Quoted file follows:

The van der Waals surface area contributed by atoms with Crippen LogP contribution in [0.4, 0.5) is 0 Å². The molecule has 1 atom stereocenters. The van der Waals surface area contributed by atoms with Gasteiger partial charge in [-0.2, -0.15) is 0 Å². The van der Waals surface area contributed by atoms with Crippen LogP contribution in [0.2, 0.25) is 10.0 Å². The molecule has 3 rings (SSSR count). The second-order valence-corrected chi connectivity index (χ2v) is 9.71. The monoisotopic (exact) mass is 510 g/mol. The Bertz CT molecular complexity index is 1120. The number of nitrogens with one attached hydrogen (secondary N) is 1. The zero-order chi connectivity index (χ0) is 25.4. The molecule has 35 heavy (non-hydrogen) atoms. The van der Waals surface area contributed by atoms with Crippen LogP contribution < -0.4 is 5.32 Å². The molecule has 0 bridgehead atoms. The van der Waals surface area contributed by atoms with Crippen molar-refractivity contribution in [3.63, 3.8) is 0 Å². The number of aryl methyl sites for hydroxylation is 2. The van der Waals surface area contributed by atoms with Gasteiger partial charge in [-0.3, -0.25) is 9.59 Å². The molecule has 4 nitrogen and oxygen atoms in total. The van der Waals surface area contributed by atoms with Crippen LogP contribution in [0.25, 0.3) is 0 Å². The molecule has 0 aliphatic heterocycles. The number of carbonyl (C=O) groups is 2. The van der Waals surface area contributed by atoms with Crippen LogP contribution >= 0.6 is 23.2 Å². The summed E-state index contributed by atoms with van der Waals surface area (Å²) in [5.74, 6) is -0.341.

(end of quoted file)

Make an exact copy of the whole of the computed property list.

The van der Waals surface area contributed by atoms with Crippen LogP contribution in [0.4, 0.5) is 0 Å². The molecule has 1 atom stereocenters. The van der Waals surface area contributed by atoms with Gasteiger partial charge in [-0.2, -0.15) is 0 Å². The van der Waals surface area contributed by atoms with Crippen LogP contribution in [0.2, 0.25) is 10.0 Å². The molecule has 3 rings (SSSR count). The second-order valence-corrected chi connectivity index (χ2v) is 9.71. The monoisotopic (exact) mass is 510 g/mol. The Bertz CT molecular complexity index is 1120. The number of nitrogens with one attached hydrogen (secondary N) is 1. The zero-order chi connectivity index (χ0) is 25.4. The molecule has 35 heavy (non-hydrogen) atoms. The van der Waals surface area contributed by atoms with Crippen LogP contribution < -0.4 is 5.32 Å². The molecule has 0 bridgehead atoms. The van der Waals surface area contributed by atoms with Crippen molar-refractivity contribution in [3.63, 3.8) is 0 Å². The number of aryl methyl sites for hydroxylation is 2. The van der Waals surface area contributed by atoms with Gasteiger partial charge in [-0.3, -0.25) is 9.59 Å². The molecule has 4 nitrogen and oxygen atoms in total. The van der Waals surface area contributed by atoms with Crippen LogP contribution in [0.25, 0.3) is 0 Å². The molecule has 0 aliphatic heterocycles. The number of carbonyl (C=O) groups is 2. The van der Waals surface area contributed by atoms with Crippen LogP contribution >= 0.6 is 23.2 Å². The summed E-state index contributed by atoms with van der Waals surface area (Å²) in [5.74, 6) is -0.341.